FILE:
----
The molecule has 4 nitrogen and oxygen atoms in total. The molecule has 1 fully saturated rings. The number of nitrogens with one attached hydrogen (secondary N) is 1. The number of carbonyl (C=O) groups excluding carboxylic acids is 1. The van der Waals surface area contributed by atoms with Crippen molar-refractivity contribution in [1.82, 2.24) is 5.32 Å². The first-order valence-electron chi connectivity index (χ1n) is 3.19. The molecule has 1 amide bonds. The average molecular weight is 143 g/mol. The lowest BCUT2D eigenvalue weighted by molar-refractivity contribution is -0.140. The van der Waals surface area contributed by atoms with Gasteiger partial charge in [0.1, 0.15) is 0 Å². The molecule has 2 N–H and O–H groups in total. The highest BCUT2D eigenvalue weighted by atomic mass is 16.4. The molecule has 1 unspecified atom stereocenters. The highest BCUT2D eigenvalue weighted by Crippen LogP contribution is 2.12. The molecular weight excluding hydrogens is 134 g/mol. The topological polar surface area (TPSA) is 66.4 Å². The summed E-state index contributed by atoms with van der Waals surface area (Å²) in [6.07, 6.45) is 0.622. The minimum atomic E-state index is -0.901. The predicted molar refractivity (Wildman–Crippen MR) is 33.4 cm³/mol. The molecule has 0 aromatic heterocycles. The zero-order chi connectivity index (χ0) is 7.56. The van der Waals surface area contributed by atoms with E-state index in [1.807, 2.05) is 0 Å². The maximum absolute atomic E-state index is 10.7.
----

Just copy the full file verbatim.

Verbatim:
The molecule has 4 nitrogen and oxygen atoms in total. The molecule has 1 fully saturated rings. The number of nitrogens with one attached hydrogen (secondary N) is 1. The number of carbonyl (C=O) groups excluding carboxylic acids is 1. The van der Waals surface area contributed by atoms with Crippen molar-refractivity contribution in [1.82, 2.24) is 5.32 Å². The first-order valence-electron chi connectivity index (χ1n) is 3.19. The molecule has 1 amide bonds. The average molecular weight is 143 g/mol. The lowest BCUT2D eigenvalue weighted by molar-refractivity contribution is -0.140. The van der Waals surface area contributed by atoms with Gasteiger partial charge in [0.1, 0.15) is 0 Å². The molecule has 2 N–H and O–H groups in total. The highest BCUT2D eigenvalue weighted by atomic mass is 16.4. The molecule has 1 unspecified atom stereocenters. The highest BCUT2D eigenvalue weighted by Crippen LogP contribution is 2.12. The molecular weight excluding hydrogens is 134 g/mol. The topological polar surface area (TPSA) is 66.4 Å². The summed E-state index contributed by atoms with van der Waals surface area (Å²) in [6.07, 6.45) is 0.622. The minimum atomic E-state index is -0.901. The predicted molar refractivity (Wildman–Crippen MR) is 33.4 cm³/mol. The molecule has 0 aromatic heterocycles. The zero-order chi connectivity index (χ0) is 7.56. The van der Waals surface area contributed by atoms with E-state index in [1.807, 2.05) is 0 Å². The maximum absolute atomic E-state index is 10.7.